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Evaluating and using stable-isotope analysis to infer diet composition and foraging ecology of Adelie penguins Pygoscelis adeliae


Tierney, M and Southwell, C and Emmerson, LM and Hindell, MA, Evaluating and using stable-isotope analysis to infer diet composition and foraging ecology of Adelie penguins Pygoscelis adeliae, Marine Ecology - Progress Series, 355, (February) pp. 297-307. ISSN 0171-8630 (2008) [Refereed Article]

DOI: doi:10.3354/meps07235


We investigated whether diet composition determined from stable-isotope analysis (SIA) was similar to that determined from stomach content analysis for Adélie penguins Pygoscelis adehae. We also used SIA to compare diet composition of adults and chicks and to evaluate intra- and inter-annual variations in diet and foraging ecology of adults over 2 consecutive breeding seasons (2001-2002 and 2002-2003) and 3 consecutive moulting seasons (2000-2001 to 2002-2003). Diet determined from SIA closely mirrored that determined from stomach contents at the broad taxonomic level (i.e. fish vs. krill). Diet composition did not differ between adults and chicks, but the more depleted δ13C values of adult blood suggest that adults may forage for themselves and provide their chicks with food from different locations. Adult δ13C signatures varied intra-annually with the most depleted values measured during the arrival period, followed by incubation, guard and then crèche. δ15N analyses indicated that krill and fish were being consumed prior to arrival at the breeding colonies and during incubation foraging trips, while the primary prey consumed during chick-rearing differed between years. δ15N did not vary in the pre-moult periods, with adult diet consisting primarily of krill in all 3 years, but the depleted δ13C signatures of feathers in 2000-2001 indicated that adults foraged farther from shore in that year. This study demonstrates that SIA is useful for monitoring diet and foraging areas of Adélie penguins at broad resolutions, particularly during periods when it is not possible to use conventional dietary techniques, although penguins may be most vulnerable to impacts such as commercial fishing during these periods as well. © Inter-Research 2008.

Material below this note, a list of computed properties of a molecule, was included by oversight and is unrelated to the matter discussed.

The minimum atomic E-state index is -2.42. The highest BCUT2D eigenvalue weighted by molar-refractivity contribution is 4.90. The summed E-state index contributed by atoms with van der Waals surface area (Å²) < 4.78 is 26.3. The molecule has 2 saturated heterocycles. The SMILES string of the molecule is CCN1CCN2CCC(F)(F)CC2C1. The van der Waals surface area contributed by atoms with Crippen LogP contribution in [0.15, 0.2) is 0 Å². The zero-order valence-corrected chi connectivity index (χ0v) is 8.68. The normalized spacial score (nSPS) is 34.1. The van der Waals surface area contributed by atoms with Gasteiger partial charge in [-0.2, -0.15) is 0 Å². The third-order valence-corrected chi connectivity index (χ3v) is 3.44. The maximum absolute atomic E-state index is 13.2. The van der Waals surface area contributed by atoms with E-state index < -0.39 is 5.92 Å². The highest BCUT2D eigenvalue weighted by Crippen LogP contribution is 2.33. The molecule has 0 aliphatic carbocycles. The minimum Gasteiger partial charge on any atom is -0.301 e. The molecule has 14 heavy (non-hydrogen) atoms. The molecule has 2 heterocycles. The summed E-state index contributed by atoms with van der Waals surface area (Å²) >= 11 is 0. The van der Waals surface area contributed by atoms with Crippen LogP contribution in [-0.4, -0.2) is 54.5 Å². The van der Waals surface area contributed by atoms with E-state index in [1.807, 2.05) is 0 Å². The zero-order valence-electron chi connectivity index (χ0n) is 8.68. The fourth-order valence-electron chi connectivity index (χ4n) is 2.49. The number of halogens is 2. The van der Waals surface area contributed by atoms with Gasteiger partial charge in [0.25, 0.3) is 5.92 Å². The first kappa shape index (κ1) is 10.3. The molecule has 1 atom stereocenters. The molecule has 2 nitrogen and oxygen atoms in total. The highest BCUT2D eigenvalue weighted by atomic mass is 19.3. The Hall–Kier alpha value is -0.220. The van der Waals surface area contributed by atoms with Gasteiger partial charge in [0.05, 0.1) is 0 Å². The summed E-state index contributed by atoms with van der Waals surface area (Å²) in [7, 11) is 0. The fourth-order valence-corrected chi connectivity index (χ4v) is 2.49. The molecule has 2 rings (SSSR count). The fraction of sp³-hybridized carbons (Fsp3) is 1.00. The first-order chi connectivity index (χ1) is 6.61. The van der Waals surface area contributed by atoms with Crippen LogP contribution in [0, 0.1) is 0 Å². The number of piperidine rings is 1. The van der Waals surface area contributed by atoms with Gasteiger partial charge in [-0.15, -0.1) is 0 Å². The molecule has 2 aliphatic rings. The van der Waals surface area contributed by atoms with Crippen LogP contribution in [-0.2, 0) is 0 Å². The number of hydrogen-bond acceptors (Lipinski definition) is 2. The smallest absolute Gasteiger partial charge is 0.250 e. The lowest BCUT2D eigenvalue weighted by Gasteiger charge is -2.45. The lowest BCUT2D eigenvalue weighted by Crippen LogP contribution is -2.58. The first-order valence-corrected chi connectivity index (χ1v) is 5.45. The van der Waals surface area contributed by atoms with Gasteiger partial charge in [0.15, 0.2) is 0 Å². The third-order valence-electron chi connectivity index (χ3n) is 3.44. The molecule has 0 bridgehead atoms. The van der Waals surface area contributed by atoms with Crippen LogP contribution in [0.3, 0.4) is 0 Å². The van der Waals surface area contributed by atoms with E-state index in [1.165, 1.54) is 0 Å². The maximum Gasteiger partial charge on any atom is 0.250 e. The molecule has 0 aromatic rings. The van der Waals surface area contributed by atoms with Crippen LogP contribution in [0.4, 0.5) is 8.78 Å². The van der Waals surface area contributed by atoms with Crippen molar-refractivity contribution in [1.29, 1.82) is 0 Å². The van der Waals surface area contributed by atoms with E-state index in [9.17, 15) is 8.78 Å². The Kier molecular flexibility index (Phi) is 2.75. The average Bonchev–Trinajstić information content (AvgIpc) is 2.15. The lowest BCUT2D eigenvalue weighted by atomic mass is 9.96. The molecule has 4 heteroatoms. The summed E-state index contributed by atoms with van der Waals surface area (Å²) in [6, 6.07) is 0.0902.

Item Details

Item Type:Refereed Article
Research Division:Environmental Sciences
Research Group:Ecological applications
Research Field:Ecosystem function
Objective Division:Environmental Management
Objective Group:Coastal and estuarine systems and management
Objective Field:Assessment and management of coastal and estuarine ecosystems
UTAS Author:Tierney, M (Dr Megan Tierney)
UTAS Author:Hindell, MA (Professor Mark Hindell)
ID Code:55492
Year Published:2008
Web of Science® Times Cited:51
Deposited By:Zoology
Deposited On:2009-03-11
Last Modified:2015-02-04

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